Established in 1873, the first burial was 9-year-old Elizabeth Iowa Hetzer. Located in Roosevelt National Forest, approximately 8,500 feet above sea level and about half a mile from the Peak to Peak Highway. Nederland Cemetery is home to 313 known graves. In 1895, the headstones and coffins were relocated here from the town's other cemetery, built in 1875. That cemetery was closed to make room for highway development. Many of the graves in this cemetery are those of children. A sign of the times, traveling and living in the Rocky Mountains during the 1800’s was hard and many souls passed on during their first years of life.
Evergreen Cemetery -- Dear Trail, Colorado
Evergreen Cemetery is located on a scenic hilltop about a quarter mile east of the town of Dear Trail, Colorado in Arapahoe County. The cemetery was established on November 11, 1875 at the same time as the town of Dear Trail, on a plot of land that was already being used for burials. Approximately 753 headstones are visible with names or parts of names. The oldest grave is of Leonard A. Stanley who died February 8th, 1876, at the age of 27 years. Many graves in the older section on the north and east sides have no markers. Several graves have markers with no names, some with rock or stone markers from the area. When we visited the grounds during the summer of 2014 the cemetery was well maintained.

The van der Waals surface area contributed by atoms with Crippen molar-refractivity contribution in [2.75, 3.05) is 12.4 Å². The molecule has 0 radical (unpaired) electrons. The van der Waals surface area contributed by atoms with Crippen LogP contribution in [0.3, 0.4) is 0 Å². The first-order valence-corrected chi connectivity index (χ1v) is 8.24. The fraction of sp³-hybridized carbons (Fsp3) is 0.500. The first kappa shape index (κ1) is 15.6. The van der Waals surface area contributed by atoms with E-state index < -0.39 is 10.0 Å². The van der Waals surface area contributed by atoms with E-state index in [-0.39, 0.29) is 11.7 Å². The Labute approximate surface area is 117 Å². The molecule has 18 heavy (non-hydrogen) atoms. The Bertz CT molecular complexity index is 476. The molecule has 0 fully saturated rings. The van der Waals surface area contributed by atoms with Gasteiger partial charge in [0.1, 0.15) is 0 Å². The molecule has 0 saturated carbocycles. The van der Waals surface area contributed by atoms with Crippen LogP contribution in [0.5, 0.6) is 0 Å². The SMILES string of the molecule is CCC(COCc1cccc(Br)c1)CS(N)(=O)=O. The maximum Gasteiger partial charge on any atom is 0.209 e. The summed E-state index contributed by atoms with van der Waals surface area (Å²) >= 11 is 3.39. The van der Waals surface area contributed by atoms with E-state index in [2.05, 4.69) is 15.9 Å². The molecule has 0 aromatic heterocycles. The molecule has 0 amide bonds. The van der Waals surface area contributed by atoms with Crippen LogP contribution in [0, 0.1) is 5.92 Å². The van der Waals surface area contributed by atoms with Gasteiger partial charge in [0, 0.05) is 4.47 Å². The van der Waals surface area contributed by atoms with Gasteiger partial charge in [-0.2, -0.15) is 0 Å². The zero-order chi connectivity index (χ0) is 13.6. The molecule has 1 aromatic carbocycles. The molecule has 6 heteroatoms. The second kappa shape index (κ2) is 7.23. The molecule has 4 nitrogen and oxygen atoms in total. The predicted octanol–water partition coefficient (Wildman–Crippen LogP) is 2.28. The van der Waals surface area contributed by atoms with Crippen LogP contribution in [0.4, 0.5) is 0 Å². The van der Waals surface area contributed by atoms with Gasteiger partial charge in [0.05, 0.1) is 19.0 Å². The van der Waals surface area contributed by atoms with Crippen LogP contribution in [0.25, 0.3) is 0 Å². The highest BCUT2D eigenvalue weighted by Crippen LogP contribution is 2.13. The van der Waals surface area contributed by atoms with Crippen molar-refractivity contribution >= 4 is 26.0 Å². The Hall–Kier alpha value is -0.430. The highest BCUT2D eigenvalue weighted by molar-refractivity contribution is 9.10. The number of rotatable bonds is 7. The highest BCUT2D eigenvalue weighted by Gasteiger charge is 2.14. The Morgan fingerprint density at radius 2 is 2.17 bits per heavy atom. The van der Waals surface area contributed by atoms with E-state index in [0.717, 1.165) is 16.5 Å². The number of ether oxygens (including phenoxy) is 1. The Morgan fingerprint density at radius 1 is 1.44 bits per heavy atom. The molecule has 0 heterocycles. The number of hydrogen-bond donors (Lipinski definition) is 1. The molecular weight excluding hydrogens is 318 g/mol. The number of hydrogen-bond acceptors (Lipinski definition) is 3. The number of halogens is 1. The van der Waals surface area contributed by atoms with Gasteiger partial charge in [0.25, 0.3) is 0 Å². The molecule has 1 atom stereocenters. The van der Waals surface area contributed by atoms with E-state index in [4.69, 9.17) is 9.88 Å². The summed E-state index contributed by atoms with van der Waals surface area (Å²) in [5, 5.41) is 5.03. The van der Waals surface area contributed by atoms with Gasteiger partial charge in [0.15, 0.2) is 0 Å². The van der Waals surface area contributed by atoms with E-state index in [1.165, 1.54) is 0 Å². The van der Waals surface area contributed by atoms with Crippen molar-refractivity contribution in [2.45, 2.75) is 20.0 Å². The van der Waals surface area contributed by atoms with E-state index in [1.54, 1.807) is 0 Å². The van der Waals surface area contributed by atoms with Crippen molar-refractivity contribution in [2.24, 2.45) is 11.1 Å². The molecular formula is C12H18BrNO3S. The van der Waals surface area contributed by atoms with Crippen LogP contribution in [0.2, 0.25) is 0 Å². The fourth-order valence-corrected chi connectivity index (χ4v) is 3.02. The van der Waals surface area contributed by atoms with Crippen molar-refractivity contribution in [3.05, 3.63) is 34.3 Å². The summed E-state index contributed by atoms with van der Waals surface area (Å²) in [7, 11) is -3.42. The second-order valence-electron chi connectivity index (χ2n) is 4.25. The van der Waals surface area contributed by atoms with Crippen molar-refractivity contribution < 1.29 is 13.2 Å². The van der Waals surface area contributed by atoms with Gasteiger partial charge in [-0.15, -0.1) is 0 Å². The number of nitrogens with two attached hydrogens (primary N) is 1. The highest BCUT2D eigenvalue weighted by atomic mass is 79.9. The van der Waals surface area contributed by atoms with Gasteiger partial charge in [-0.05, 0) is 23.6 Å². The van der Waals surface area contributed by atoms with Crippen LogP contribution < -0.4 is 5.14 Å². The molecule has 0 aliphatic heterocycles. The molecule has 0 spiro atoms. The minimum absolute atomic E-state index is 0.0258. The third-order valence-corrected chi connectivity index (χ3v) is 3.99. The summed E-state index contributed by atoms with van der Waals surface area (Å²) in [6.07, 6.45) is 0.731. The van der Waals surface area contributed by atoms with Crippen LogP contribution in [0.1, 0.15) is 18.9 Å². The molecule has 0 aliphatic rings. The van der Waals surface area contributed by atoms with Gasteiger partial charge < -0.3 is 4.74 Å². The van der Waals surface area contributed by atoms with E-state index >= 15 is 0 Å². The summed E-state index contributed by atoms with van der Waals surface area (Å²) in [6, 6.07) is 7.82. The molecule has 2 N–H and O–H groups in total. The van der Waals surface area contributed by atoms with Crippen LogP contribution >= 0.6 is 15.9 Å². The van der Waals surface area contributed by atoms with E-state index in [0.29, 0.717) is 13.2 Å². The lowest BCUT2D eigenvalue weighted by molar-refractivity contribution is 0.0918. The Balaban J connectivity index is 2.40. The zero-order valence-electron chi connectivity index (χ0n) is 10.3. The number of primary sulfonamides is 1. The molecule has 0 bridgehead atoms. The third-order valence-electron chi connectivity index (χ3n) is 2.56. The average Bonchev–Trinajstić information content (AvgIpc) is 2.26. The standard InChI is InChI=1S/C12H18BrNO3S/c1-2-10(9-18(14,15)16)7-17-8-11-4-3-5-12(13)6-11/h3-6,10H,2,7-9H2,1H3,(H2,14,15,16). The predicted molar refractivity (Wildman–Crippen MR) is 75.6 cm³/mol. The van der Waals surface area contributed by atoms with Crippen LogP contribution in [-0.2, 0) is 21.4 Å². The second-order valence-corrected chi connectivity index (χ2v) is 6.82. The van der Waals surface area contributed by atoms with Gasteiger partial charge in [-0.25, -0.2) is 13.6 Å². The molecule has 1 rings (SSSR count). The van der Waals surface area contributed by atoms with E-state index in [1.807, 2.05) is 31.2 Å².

Lone Tree Cemetery -- Telluride, Colorado